• Scenario 2: When I don’t have a destination. This happens when I have free hotel nights to use, but don’t know where to go (sounds like a good problem to have). This year I applied for the¬†Hilton Citi Reserve card and earned 2 free weekend night certificates at any Hilton’s (excl. all inclusive resorts). When you can literally stay at any Hilton in the world for free, of course a maximum value is preferred. The certificates have a 1 year expiration, so hogging them is not an option. I went to Hilton’s award site and reviewed a list of their category 10 and 9 hotel listing. There are some amazing Hilton properties in the Maldives, Thailand (Koh Samui), etc. which literally cost over $1,000 a night. As tempting as they sound, in my opinion those locations are better used for a honeymoon or special occasion. I ended up deciding on the¬†Hong Kong Conrad for next year (category 9, 80K hhonor points/night). I didn’t confirm the reservation until I was able to find¬†award flights on AA for DFW->HKG. So this is my example of when the destination is unknown and imagination can take you to anywhere you want.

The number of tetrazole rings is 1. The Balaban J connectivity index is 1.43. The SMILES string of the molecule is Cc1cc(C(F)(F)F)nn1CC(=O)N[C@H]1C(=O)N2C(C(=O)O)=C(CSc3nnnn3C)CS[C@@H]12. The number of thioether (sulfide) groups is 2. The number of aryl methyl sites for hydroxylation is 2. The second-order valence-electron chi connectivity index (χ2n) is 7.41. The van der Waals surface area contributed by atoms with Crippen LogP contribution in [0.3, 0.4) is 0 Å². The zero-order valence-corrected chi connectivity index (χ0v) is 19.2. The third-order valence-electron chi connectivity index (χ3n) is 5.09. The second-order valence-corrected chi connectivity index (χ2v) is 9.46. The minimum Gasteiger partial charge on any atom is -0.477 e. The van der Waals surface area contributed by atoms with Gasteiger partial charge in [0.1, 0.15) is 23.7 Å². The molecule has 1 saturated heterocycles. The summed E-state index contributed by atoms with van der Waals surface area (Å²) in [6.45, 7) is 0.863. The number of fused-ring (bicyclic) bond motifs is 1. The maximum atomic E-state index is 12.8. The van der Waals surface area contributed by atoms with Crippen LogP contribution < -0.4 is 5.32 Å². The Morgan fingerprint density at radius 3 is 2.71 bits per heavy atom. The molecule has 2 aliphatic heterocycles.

Other Tips

Here are some tips that may be helpful in rewards travel:

  • Track your credit cards. It’s just basic excel tracking. Keeping the info like cc apply date, spending requirement, sign-on bonus, benefits, closed date, etc. can help you to review your cc portfolio holistically. It also comes in handy knowing when you are out of the dog house for Chase’s 5/24 rule, and when you can re-apply for a previously closed cc.
  • The spending requirement starts when you’re approved, not when you activate the card. This can make a big difference on your sign-on bonus eligibility.
  • Keep redemption value¬†in mind. You may be better off purchasing an airfare outright instead of using miles. ¬†For example, using 50K miles for $200 flight is totally not worth it in my opinion. Unless you have gazillion miles to burn, or if you just don’t want to pay cash. The same applies to hotel point redemption. You should try to get a feel on what the cost might be (via expedia, booking.com, orbitz, google flights, ITA matrix, etc), and then determine whether it makes sense to use miles/points.

The information here may not cover everything, but it’s what I’ve been using to plan my travels. There are also options to use paid services that can help you book travel using miles/points. Hopefully you are able to get a better perspective on this fascinating hobby and join in on the fun. ūüôā